What Does It Mean To Be A Hippie These Days?

Flower Power

This is my first blog post on the hippie blog besides the ‘about’ page … I started there. I thought I’d start with something easy – my feelings on being a hippie in a non-hippie world. This posting may meander around a bit.

It was easier in the sixties – people were either hippie or square, for the most part. Of course most were what we called squares. Remember that? A square was a person who was enmeshed in the conventional culture we were breaking free from. We didn’t want the world of expectations. We didn’t want their war. We didn’t want to be put in a box… not that kind of box, and not a set of societal expectations of what we should do and what we should be like. We wanted out!

Timothy Leary offered us a happier solution: “Tune in, turn on, drop out!”

It sounded good to me at the time and I still like it! Though I’ve got to admit I prefer straight consciousness.

Now, when I speak of hippies, I don’t want to speak for anyone but myself. It wouldn’t be fair to. Hippies have been categorized, minimized, and stigmatized. People seem to think we were all alike and that is so far from the truth. Being a hippie was always about being yourself and allowing yourself to be unconventional in your expression of yourself. But that works only for some of us. Honestly, it only works to an extent, because as humans we long for community, and when we bond together in community we pick up similar habits unconsciously.

The hippies I knew in the Haight Ashbury were not uniformly made. They didn’t all wear headbands, have long hair, smoke dope, and have free-love orgies. Probably some did… but most didn’t. Being a hippie probably meant something different to each person. For myself it started with being a flower child. I was a teenager, wore flowers in my hair, dressed in flower fabrics, wore love beads, and tried to cope with teenage life which in my case was miserable in many ways. I’d say the most miserable part about it was that I had a controlling mother who wanted me to conform to decent normalcy… and I couldn’t – I was so ready to break out of the box and have some fun!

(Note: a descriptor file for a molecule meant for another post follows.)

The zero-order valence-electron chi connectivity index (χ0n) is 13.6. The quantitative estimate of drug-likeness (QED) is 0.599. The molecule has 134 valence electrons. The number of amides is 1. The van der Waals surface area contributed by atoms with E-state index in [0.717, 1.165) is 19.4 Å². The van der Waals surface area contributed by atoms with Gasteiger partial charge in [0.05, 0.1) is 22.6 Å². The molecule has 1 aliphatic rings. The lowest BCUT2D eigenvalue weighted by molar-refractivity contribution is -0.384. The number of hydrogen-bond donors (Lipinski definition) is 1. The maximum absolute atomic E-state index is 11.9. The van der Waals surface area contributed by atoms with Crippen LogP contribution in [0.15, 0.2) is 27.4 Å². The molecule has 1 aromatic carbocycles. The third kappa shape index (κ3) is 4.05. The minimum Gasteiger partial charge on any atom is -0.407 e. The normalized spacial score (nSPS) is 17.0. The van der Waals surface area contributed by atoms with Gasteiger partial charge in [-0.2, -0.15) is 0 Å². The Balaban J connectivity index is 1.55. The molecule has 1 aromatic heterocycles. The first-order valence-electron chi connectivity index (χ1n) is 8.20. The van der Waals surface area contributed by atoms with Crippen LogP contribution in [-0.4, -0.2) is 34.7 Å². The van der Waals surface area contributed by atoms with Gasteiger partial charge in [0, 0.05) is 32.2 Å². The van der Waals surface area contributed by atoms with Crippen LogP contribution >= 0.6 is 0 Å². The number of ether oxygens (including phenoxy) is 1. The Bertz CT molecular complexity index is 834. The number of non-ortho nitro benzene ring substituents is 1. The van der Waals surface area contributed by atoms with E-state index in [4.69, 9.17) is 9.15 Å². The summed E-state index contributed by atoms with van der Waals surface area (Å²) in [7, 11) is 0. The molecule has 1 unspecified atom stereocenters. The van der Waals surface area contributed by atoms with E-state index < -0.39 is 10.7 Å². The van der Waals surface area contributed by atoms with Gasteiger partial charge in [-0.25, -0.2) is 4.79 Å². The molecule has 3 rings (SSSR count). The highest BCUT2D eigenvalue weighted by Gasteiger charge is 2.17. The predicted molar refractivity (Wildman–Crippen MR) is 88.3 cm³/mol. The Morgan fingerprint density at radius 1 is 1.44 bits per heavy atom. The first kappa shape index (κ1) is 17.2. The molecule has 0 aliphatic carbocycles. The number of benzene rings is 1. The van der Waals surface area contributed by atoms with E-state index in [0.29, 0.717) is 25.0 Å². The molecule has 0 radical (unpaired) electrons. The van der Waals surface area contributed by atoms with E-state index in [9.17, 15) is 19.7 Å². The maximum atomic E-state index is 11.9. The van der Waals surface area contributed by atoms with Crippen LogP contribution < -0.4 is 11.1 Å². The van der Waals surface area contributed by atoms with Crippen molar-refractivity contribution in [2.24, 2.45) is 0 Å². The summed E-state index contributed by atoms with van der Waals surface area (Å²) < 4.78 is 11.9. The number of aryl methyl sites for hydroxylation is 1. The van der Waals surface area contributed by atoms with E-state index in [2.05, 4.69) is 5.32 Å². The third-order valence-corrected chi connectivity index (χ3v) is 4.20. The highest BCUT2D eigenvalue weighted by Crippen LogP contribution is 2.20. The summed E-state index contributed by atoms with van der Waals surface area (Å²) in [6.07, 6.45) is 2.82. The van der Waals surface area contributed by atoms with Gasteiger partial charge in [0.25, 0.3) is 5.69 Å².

These days, my feelings about being a hippie are so much different. Yes, I still consider myself a hippie. I know many who were hippies have gone on to be yuppies, fine upstanding citizens, scientists, lawyers, and more responsible human beings. My life has gone through phases of trying to be like that, but today I recognize and realize that I am still a hippie.

I am a creative person. I have an unconventional spirituality. I care more about art than about collecting sports cars.

I live in a cabin in the mountains, close to the earth with a garden outside my window here. Not in a city, not working in a high-rise office building. In fact, I don’t work outside my home at all.

I have an easel. I don’t have a day-job.

I’ve managed to find an unconventional life style that works for me and doesn’t force me to go out into the workforce pretending to be something or someone I really don’t want to be.

So, that’s enough for now. I will come back about once a week to add to this hippie blog. My topics will be hippie lifestyles, hippie history, memoirs about my own hippie memories, hippie fiction if I feel like writing it… hippie art too, who knows?

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